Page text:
Alopecia areata is a common cause for hair loss and may be immune-mediated. The immune system doesn’t identify the hair follicles (roots) as own and consider them as foreign substances in affected people (autoimmunity). The process of alopecia areata and regrowth of hairs are poorly understood. It is linked with some other autoimmune diseases like vitiligo (white areas of the skin), diabetes mellitus, and thyroid disease. People with alopecia areata are more prone to have these disorders, although the risk of developing those diseases is low. The health-care professional may offer a blood test for antibodies, which may predict whether an affected individual is prone to develop pernicious anaemia or thyroid diseases.
Alopecia areata is not associated with vitamin deficiencies or diet. However, stress occasionally seems to be a triggering factor for alopecia areata. There are some genetic factors, which triggers the development of the condition. Therefore, family members of a person with alopecia areata can be affected.
Alopecia areata usually occurs in children or young adults and presents with smooth round patches of baldness. However, it can appear at any age. The patches are not scaly or inflamed. Sometimes, alopecia areata can be diffuse instead of round patches. Old patches may regrow while new patches of hair loss appear. At the edge of a bald area, there are broken exclamation mark hairs. They are narrow at the scalp skin and more pigmented and wider at the tip (short tapered hairs). This is a diagnostic feature of alopecia areata. This condition seems to damage the pigmented hair compared to the white hairs. Therefore, some amount of white hairs can be left within the bald patches in the elderly. Sometimes, a tingling sensation in the affected areas may occur. Hair regrowth may initially occur with fine white hairs at the centre of the patch. New hairs regain their colour and thicken eventually. However, this is a slow process and usually occurs over months or years.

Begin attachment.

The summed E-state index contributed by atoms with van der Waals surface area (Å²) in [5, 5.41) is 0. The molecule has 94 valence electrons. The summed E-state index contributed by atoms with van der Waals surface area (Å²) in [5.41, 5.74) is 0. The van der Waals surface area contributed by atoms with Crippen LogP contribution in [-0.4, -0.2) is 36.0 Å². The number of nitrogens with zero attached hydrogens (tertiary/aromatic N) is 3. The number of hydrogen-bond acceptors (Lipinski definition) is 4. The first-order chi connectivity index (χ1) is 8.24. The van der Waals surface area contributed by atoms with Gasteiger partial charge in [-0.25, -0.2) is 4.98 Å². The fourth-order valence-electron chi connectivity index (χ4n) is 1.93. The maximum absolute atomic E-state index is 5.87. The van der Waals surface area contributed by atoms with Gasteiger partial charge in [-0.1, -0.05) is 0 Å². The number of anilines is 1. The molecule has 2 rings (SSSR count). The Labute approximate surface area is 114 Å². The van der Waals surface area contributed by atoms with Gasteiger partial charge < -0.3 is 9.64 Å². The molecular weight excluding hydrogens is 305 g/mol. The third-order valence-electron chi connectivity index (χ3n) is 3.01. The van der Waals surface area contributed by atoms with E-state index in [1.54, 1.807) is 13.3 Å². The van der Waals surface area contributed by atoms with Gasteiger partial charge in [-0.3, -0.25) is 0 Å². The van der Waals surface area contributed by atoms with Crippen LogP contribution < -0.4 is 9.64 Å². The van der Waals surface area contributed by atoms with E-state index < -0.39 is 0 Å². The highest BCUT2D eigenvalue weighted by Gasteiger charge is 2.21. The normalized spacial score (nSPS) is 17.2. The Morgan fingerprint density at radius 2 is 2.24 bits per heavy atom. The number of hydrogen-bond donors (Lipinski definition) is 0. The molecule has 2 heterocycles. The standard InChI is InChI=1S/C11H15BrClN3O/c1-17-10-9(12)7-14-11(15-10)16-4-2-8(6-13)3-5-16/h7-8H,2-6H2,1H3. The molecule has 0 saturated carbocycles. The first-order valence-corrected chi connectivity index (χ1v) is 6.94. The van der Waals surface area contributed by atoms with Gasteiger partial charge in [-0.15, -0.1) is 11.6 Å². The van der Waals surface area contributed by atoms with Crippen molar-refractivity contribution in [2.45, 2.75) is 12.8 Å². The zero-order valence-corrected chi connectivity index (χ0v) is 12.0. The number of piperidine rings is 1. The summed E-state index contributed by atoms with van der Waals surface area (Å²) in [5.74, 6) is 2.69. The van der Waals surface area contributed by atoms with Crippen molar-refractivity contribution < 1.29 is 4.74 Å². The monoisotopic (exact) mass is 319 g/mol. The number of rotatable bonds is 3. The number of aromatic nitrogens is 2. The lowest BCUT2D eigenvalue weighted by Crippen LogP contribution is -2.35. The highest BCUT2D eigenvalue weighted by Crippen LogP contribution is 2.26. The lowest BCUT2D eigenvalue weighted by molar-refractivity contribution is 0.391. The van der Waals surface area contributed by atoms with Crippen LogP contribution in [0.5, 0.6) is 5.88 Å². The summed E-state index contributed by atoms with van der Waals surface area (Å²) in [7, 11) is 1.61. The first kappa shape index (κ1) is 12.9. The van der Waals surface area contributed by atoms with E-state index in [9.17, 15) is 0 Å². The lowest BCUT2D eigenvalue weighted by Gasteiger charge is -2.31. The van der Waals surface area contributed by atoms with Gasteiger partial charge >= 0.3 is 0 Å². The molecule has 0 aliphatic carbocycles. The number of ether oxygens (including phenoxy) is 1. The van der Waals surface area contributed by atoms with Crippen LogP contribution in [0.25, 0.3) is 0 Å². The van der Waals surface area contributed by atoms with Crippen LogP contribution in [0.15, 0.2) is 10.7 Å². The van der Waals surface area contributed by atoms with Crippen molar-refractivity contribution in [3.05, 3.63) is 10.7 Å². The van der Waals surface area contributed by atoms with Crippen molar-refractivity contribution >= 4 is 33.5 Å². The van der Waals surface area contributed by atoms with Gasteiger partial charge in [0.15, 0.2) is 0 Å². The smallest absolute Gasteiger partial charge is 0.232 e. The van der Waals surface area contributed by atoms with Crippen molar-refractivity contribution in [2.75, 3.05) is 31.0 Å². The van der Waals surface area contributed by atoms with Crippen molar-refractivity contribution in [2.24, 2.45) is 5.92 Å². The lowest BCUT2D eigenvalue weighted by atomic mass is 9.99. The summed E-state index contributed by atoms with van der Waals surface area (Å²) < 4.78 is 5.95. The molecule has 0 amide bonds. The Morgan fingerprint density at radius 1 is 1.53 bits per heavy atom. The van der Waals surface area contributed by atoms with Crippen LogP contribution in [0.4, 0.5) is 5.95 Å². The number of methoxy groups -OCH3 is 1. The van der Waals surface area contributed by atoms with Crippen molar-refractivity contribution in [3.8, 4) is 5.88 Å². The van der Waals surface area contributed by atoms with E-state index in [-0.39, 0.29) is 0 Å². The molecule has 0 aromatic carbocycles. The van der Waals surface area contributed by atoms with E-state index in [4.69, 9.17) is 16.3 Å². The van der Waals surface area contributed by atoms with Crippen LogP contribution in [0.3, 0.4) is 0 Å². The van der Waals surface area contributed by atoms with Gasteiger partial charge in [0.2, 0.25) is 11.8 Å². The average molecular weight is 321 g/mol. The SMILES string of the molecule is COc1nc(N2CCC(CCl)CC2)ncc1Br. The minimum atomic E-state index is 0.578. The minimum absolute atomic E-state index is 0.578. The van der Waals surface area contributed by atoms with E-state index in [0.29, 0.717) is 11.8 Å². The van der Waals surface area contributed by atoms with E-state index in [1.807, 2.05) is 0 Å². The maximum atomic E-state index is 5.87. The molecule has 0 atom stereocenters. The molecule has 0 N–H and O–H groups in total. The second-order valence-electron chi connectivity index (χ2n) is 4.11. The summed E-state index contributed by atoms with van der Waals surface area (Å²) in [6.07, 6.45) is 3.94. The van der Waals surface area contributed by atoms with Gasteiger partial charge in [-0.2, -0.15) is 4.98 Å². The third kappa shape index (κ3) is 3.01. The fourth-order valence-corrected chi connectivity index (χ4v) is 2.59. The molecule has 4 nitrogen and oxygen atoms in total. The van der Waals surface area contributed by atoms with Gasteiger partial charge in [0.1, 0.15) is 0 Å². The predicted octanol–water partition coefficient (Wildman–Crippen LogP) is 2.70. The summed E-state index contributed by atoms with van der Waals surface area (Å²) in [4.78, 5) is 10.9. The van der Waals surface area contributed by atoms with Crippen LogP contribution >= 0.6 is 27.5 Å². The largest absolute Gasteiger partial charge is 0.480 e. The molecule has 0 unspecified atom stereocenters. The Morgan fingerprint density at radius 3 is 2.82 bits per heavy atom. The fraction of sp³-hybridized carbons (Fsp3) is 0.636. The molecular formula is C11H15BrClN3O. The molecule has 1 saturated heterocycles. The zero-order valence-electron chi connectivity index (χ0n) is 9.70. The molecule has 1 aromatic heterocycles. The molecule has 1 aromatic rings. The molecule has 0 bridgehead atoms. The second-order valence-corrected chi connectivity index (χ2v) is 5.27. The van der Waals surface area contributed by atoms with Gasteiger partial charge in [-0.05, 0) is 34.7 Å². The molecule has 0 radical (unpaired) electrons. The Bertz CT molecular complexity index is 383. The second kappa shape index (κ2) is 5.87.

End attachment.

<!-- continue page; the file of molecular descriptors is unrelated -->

Hairs in other places like eyebrows, eyelashes, beard, limbs, and body can be involved. Sometimes, all the scalp hair can be lost (alopecia totalis). Rarely, all body hair may be lost (alopecia universalis). In alopecia universalis and alopecia totalis, the probability of total recovery is much less. The nails may be roughened or pitted. Severity or regrowth of alopecia areata cannot be predicted.
Alopecia areata is not curable. If the affected areas are patchy rather than diffuse, about 60-80 % patients will have complete regrowth in one year without any treatment. Sometimes, recurrences of alopecia areata can occur in the future. If there is severe hair loss from the beginning, the likelihood of regrowth may be poor. If the affected individual has Down’s syndrome or severe eczema, the probability of regrowth will be poor.
Usually, treatment has no significant effect on the long-term progression of alopecia areata. Powerful injected or topical steroids may have limited benefits. Topical 5 % minoxidil, photochemotherapy called PUVA (Psoralen combined with ultraviolet A), or immunotherapy with diphencyprone is occasionally used but usually does not resolve the problem. For severe hair loss, wigs are offered. Patient support groups are usually helpful.
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